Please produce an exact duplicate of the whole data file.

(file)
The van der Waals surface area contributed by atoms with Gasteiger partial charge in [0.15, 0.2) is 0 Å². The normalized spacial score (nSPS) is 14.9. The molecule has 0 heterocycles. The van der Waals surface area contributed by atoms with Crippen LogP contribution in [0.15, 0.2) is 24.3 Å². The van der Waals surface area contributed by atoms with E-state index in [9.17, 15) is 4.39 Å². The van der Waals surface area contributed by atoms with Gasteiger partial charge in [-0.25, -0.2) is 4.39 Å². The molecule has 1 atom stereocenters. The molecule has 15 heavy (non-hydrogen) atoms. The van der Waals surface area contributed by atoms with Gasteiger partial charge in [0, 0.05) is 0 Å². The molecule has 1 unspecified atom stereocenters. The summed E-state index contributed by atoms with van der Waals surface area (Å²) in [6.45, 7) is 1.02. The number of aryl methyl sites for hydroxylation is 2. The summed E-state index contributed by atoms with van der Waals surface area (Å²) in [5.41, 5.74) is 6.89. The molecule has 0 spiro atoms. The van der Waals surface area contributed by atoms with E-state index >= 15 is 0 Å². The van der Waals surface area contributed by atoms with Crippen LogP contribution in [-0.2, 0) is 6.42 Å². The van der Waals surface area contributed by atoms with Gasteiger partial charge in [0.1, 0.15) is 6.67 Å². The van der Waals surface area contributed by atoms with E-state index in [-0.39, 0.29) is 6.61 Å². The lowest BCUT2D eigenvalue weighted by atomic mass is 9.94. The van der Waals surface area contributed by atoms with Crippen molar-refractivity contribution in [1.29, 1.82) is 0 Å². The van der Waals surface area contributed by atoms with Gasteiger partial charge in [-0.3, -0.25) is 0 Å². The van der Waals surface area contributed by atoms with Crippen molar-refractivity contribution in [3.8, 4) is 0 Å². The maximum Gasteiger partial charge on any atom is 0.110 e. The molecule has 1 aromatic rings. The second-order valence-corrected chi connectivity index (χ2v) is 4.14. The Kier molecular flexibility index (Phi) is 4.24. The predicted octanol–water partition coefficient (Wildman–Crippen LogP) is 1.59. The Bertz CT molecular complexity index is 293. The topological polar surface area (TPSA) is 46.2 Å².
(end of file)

The van der Waals surface area contributed by atoms with Gasteiger partial charge in [0.15, 0.2) is 0 Å². The normalized spacial score (nSPS) is 14.9. The molecule has 0 heterocycles. The van der Waals surface area contributed by atoms with Crippen LogP contribution in [0.15, 0.2) is 24.3 Å². The van der Waals surface area contributed by atoms with E-state index in [9.17, 15) is 4.39 Å². The van der Waals surface area contributed by atoms with Gasteiger partial charge in [-0.25, -0.2) is 4.39 Å². The molecule has 1 atom stereocenters. The molecule has 15 heavy (non-hydrogen) atoms. The van der Waals surface area contributed by atoms with Gasteiger partial charge in [0, 0.05) is 0 Å². The molecule has 1 unspecified atom stereocenters. The summed E-state index contributed by atoms with van der Waals surface area (Å²) in [6.45, 7) is 1.02. The number of aryl methyl sites for hydroxylation is 2. The summed E-state index contributed by atoms with van der Waals surface area (Å²) in [5.41, 5.74) is 6.89. The molecule has 0 spiro atoms. The van der Waals surface area contributed by atoms with E-state index >= 15 is 0 Å². The van der Waals surface area contributed by atoms with Crippen LogP contribution in [-0.2, 0) is 6.42 Å². The van der Waals surface area contributed by atoms with Gasteiger partial charge in [0.1, 0.15) is 6.67 Å². The van der Waals surface area contributed by atoms with E-state index in [-0.39, 0.29) is 6.61 Å². The lowest BCUT2D eigenvalue weighted by atomic mass is 9.94. The van der Waals surface area contributed by atoms with Crippen molar-refractivity contribution in [1.29, 1.82) is 0 Å². The van der Waals surface area contributed by atoms with Gasteiger partial charge in [-0.3, -0.25) is 0 Å². The van der Waals surface area contributed by atoms with Crippen molar-refractivity contribution in [3.8, 4) is 0 Å². The maximum Gasteiger partial charge on any atom is 0.110 e. The molecule has 1 aromatic rings. The second-order valence-corrected chi connectivity index (χ2v) is 4.14. The Kier molecular flexibility index (Phi) is 4.24. The predicted octanol–water partition coefficient (Wildman–Crippen LogP) is 1.59. The Bertz CT molecular complexity index is 293. The topological polar surface area (TPSA) is 46.2 Å².